Three more businessmen have pleaded guilty to conspiring to bribe Bronx Assemblyman Eric Stevenson to pass favorable legislation, U.S. Attorney Preet Bharara announced this evening.
The U.S. Attorney’s office is holding a press conference any moment now to detail the charges against State Senator John Sampson, who was arrested this morning for his alleged involvement in a bribery scheme. Specifically, Mr. Sampson is charged with two counts of embezzlement, five counts of obstruction of justice and two counts of making false statements.
One particularly interesting moment in the indictment, which can be viewed below, is when FBI agents approached Mr. Sampson at the end of July to ask about the alleged criminal schemes. According to the complaint, “At the conclusion of the interview, agents advised the defendant John Sampson that he had lied to federal agents, which constituted a federal crime. After being asked whether he wished to revise his statement, Sampson stated, ‘Not everything I told you was false.'”
After State Senator John Sampson was arrested for his alleged involvement in a bribery scheme this morning, the lawmaker who replaced Mr. Sampson as the head of the Senate’s Democratic conference, Andrea Stewart-Cousins, acted swiftly by stripping him of rank and privilege.
“These allegations are deeply disturbing,” Ms. Stewart-Cousins said in a statement. Continue reading “John Sampson Stripped of Committee Assignments and Rank After Allegations”
State Senator John Sampson, who up until recently led his chamber’s Democratic conference, is set to turn himself into federal authorities today after being ensared in a bribery scandal, according to The New York Times and New York Post.
It’s unclear to what extent Mr. Sampson may have been cooperating with federal prosecutors prior to this point. His involvement in an alleged scheme with then-State Senator Shirley Huntley, who already pleaded guilty to her own charges, was revealed last week when a sentencing letter made public Ms. Huntley’s own cooperation. The Times reports Mr. Sampson be charged with obstruction of justice.
Two of the most colorful characters in New York City politics, Democratic State Senator Malcolm Smith and GOP Councilman Dan Halloran, were arrested earlier this morning, according to multiple news outlets. They were among six people reportedly charged, including Bronx GOP chair Jay Savino and Queens GOP vice-chair Vince Tabone, in an alleged bribery plot to secure Mr. Smith a slot to run in the Republican mayoral primary.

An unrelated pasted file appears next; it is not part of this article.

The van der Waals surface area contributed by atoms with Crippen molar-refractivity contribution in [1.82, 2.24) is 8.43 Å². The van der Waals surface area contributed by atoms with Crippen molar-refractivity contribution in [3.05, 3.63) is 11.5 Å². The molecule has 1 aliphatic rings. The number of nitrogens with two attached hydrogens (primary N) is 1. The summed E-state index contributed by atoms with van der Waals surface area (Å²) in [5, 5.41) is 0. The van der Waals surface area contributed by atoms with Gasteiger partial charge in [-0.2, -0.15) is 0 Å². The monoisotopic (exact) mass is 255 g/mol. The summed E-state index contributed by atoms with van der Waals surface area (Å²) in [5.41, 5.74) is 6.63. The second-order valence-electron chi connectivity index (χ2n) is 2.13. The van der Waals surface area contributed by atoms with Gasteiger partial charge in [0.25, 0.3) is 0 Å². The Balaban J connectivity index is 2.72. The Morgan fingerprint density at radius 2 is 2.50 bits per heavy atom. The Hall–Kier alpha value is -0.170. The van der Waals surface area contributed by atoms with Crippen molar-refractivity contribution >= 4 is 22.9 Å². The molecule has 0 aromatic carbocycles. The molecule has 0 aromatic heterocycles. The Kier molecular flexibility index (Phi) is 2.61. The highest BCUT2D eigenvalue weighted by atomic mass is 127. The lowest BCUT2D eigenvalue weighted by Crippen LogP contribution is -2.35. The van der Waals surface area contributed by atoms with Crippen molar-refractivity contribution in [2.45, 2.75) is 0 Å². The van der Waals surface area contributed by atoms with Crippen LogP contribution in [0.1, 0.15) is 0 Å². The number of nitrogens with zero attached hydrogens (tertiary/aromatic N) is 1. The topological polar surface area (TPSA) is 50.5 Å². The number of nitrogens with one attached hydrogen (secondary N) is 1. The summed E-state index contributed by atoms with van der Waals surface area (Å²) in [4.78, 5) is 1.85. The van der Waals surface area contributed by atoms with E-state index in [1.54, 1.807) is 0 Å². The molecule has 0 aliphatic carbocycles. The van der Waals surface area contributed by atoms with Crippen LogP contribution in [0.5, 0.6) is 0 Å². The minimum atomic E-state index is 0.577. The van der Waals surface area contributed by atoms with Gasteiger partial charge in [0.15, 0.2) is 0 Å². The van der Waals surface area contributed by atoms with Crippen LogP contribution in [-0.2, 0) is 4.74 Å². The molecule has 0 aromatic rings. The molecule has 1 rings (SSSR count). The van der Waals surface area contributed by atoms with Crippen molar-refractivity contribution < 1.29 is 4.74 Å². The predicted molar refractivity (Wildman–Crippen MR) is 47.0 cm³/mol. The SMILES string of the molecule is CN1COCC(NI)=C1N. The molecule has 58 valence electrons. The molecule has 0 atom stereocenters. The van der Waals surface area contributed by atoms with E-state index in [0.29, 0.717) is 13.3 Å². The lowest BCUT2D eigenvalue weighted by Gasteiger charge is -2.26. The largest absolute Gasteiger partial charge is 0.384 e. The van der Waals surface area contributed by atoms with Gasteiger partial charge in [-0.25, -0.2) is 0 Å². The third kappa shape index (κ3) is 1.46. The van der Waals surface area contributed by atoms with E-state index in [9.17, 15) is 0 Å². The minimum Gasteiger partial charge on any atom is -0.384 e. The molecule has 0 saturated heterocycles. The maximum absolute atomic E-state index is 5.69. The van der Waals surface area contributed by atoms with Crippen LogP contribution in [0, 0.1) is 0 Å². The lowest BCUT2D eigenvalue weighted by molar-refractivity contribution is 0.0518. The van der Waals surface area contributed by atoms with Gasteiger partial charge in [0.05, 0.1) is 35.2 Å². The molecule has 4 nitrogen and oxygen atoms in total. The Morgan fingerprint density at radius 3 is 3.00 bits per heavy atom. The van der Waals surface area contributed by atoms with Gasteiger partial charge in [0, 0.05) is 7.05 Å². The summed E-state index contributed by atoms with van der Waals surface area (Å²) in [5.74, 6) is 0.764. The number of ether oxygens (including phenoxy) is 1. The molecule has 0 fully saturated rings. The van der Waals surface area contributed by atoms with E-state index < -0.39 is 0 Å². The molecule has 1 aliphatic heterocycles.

Mr. Halloran is known for many things in city politics, including his outspoken embrace of libertarian philosophy, disputed reports of an intentional snowplow slowdown after 2010’s infamous blizzard, and his pagan religion. Meanwhile, Mr. Smith might be best known for his zoot suits complete with suspenders and pinstripes, picking strange political battles like a press conference denouncing the rapper Dwayne “Lil Wayne” Carter, and his somewhat surprising decision to seek City Hall’s top job on the other side of the partisan aisle without actually changing his voter registration. He would have needed the support of three GOP county leaders to do so, which federal prosecutors are alleging is at the heart of today’s case.
Assemblyman William Boyland, Jr. just can’t catch a break.
Days after his former chief-of-staff pleaded guilty and testified against him in his bribery trial, federal prosecutors announced new wire fraud charges against Mr. Boyland, accusing him of filing false per diem requests for Albany expenses when the assemblyman was actually meeting with undercover F.B.I. agents in one of the alleged bribery schemes.
The past 12 months have not been good for assemblyman William Boyland Jr. In March, he was arrested on federal corruption charges. In July, it was reported he was playing computer games when he should have been in session in Albany. In August, his GMC Yukon was shot at as he drove through his neighborhood of Brownsville—though this last event seems to have been random.
There was moment of hope when Mr. Boyland was acquitted in November. But no sooner had he settled back into life as a free man—nearly three weeks later—than FBI agents arrived at his home, and he was arrested on a second set of corruption charges. According to the indictment, the bureau had him on tape, soliciting bribes.
(He declined to be interviewed.)
Should he be convicted of the charges against him, Mr. Boyland will be the last of a nearly-40-year-long Brooklyn political dynasty. Continue reading “Boylands Go Bust in Brooklyn: Is William Jr. the Last of the ‘Kennedys of Brownsville’?”